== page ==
Jeff: Welcome to Deal Talk brought to you by Morgan & Westfield, I'm Jeff Allen. If you're a business owner, entrepreneur, or investor this is the place to be. Our mission here is to educate and inform you with the help of some of the most credible, highly regarded experts in the industry of transacting businesses so you'll be equipped with the knowledge to help you make some important decisions when the time comes to sell your business or to buy one for that matter. Some of our guests are not necessarily involved in transacting businesses per se; they're kind of corporate insiders or business owners themselves, entrepreneurs, people who kind of have some skin in the game and they can provide you with real world, detailed feedback and information that will also help you too on your way as well.
We've talked about owning and operating franchise businesses on this program in the past, but if you're looking to build your own franchise business or if you're interested perhaps in expanding your corporate portfolio, maybe you're a current franchisor, you'll be interested in what my guest today has to say. His name is Pete Baldine and he's president of the Moran Family of Brands in Midlothian, Illinois. That's a Chicago suburb there located south of the city. Pete, welcome to Deal Talk, it's nice to have you on today.
Pete: Thanks for having me Jeff, I appreciate the opportunity to be here.
Jeff: Pete, let's talk a little bit first of all about you. I know that you've been with the Moran Family of Brands for a while, since I think before 2000. Tell us a little bit about the brands that you guys have under your corporate umbrella and kind of what you specialize in?
Pete: Sure. Jeff, we are an interesting company. We grew throughout the 90's by acquisition, officially acquiring a company called Mr. Transmission out of Nashville that was obviously a transmission repair business. We then acquired three other regional transmission repair franchises. We kind of built our presence across the United States with acquiring these strong regional players. Then we expanded into general automotive repair when we acquired Milex Tune-ups, Brakes, and Air Conditioning itwas called at the time. And then we also acquired an automotive window tinting and accessory business in 1997 called Alta Mere Window Tinting and Auto Alarms. We have done our thing with those brands after acquiring them. So the brands were all instituted with best practices. So even though we acquired different brands the business systems have been developed are the same basically. We have the synergy that we need to grow those businesses. Today, we have this Mr. Transmission, Milex Complete Auto Care, Alta Mere Automotive Outfitters, and Smart View Window Solutions are the four brands that we have today.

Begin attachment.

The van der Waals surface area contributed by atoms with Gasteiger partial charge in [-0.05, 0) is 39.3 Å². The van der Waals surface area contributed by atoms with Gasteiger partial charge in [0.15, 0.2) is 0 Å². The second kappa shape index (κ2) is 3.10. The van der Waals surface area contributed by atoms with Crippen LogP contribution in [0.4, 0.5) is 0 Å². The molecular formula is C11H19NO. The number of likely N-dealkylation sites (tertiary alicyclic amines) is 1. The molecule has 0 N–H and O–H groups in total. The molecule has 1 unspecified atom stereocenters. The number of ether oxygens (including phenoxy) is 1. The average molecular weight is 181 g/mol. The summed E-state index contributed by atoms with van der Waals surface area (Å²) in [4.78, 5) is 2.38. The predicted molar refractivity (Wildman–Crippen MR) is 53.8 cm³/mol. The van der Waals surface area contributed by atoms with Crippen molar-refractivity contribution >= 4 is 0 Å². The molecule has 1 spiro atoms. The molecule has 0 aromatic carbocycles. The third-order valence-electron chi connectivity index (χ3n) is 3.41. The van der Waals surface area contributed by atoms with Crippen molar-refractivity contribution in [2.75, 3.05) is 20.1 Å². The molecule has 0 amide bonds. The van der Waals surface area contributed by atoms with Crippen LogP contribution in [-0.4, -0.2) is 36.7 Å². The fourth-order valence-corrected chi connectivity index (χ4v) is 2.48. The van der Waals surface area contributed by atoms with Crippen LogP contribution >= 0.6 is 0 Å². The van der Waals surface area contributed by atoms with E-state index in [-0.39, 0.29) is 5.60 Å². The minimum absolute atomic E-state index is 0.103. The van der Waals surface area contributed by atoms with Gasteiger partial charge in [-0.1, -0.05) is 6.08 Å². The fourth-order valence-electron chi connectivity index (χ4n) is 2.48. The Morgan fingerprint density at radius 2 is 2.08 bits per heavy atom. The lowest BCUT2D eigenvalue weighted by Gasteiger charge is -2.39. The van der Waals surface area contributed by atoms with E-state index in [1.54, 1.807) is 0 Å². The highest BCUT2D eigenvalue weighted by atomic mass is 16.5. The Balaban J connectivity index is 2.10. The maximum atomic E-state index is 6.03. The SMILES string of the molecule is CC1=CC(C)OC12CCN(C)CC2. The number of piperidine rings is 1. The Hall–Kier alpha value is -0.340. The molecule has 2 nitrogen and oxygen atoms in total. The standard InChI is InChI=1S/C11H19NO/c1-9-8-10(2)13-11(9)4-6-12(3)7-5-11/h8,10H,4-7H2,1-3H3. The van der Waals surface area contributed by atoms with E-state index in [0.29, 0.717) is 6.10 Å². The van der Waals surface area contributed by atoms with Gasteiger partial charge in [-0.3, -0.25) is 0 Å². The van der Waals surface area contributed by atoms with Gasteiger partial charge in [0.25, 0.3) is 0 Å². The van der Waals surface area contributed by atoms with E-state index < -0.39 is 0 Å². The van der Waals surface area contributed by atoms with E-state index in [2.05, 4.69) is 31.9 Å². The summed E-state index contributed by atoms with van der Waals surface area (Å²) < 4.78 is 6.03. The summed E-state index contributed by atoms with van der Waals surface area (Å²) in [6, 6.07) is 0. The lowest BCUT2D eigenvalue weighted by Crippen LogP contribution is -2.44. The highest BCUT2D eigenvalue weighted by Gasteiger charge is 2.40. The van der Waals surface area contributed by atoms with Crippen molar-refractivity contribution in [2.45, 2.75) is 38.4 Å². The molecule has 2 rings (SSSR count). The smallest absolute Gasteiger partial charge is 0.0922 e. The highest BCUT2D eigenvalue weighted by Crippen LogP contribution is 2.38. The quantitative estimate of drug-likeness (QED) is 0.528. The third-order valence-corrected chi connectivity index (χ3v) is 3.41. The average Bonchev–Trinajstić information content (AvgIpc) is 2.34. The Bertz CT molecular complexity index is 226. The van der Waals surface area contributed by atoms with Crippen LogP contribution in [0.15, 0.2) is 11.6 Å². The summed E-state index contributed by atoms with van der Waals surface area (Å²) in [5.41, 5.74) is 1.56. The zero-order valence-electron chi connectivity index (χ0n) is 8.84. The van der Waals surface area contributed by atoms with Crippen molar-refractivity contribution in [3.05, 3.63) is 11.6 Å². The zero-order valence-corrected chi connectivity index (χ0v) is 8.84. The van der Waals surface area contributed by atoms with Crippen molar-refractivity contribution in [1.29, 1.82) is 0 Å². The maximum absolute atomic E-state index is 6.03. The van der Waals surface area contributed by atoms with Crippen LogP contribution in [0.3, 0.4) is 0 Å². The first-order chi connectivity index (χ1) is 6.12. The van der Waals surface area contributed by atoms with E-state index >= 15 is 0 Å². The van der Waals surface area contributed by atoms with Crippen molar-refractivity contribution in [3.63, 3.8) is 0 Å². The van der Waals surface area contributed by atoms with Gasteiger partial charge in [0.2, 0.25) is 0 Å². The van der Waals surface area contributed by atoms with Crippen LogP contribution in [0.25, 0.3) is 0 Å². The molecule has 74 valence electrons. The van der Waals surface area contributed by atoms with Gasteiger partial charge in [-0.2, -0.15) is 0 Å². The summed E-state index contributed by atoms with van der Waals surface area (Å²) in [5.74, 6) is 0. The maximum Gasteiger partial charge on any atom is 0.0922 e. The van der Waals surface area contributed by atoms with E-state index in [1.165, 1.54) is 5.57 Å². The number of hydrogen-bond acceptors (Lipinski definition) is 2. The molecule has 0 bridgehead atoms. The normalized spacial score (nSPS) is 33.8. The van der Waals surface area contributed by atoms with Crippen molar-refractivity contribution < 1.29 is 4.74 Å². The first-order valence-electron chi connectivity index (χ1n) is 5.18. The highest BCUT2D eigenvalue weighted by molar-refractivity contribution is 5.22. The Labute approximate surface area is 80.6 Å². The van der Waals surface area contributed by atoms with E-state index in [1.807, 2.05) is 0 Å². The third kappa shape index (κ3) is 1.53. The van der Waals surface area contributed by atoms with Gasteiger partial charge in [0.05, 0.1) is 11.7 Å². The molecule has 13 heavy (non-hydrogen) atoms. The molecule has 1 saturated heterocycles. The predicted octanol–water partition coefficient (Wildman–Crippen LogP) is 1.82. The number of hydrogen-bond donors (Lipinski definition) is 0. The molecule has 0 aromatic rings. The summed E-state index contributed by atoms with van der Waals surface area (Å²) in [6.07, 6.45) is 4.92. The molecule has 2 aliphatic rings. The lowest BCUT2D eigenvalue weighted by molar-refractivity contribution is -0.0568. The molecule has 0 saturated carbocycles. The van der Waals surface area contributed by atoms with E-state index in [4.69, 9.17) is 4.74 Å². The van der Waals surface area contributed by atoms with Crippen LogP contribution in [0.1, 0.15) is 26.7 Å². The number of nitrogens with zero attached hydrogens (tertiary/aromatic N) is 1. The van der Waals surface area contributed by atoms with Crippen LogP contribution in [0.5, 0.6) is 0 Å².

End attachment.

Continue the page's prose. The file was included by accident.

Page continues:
So even though we acquired different brands the business systems have been developed are the same basically.
Jeff: And so your company obviously specializing in the automotive space. Tell me something Pete, have you heard of or are familiar with maybe other franchise based business that are not so specialized, that are maybe all over the map. And I guess what I'm getting at is that when you do something really, really well -- and you guys started in really automotive-related businesses -- that it seems to be that if you know something really, really well you kind of stick to that and you find complementary businesses. Would you agree with that particularly when you're looking at expanding your franchise portfolio?
Pete: I would agree with that Jeff but I would also add an interesting twist to that.
Jeff: Okay, good.
Pete: Much of our growth today comes from what we call co-branding. We have acquired these successful, specialized businesses. But over the last number of our years our markets change and things evolve. And as the automotive market has gone through some changes and evolved we’ve realized that we were positioned probably better than anybody with the various brands that we have to address the current needs of the market. And what I mean by that is that we have grown through co-branding our models together under the same roof. So many times we'll take a Mr. Transmission and a Milex Complete Auto Care, and we put two franchises in the same building. We'll take aMilex Complete Auto Care and an Alta Mere, put those two franchises in the same building. In a few instances we have actually put all three of those brands under the same roof. And what does that do for the franchisee? What it does is it creates a one stop shop opportunity for the customer. They really don't need to go to specialized shops and go to different places to get their work done. They can get it all done in our franchise which may be multiple brands.
And what I mean by that is that we have grown through co-branding our models together under the same roof
Jeff: It's all about convenience.
Pete: It's about convenience and it's also for the franchisee about having the same fixed overhead with that facility. But now having two or three revenue streams to leverage that fixed overhead against.
Pete: So from a profitability standpoint for the franchisee it's really a unique opportunity because they can leverage that fixed overhead.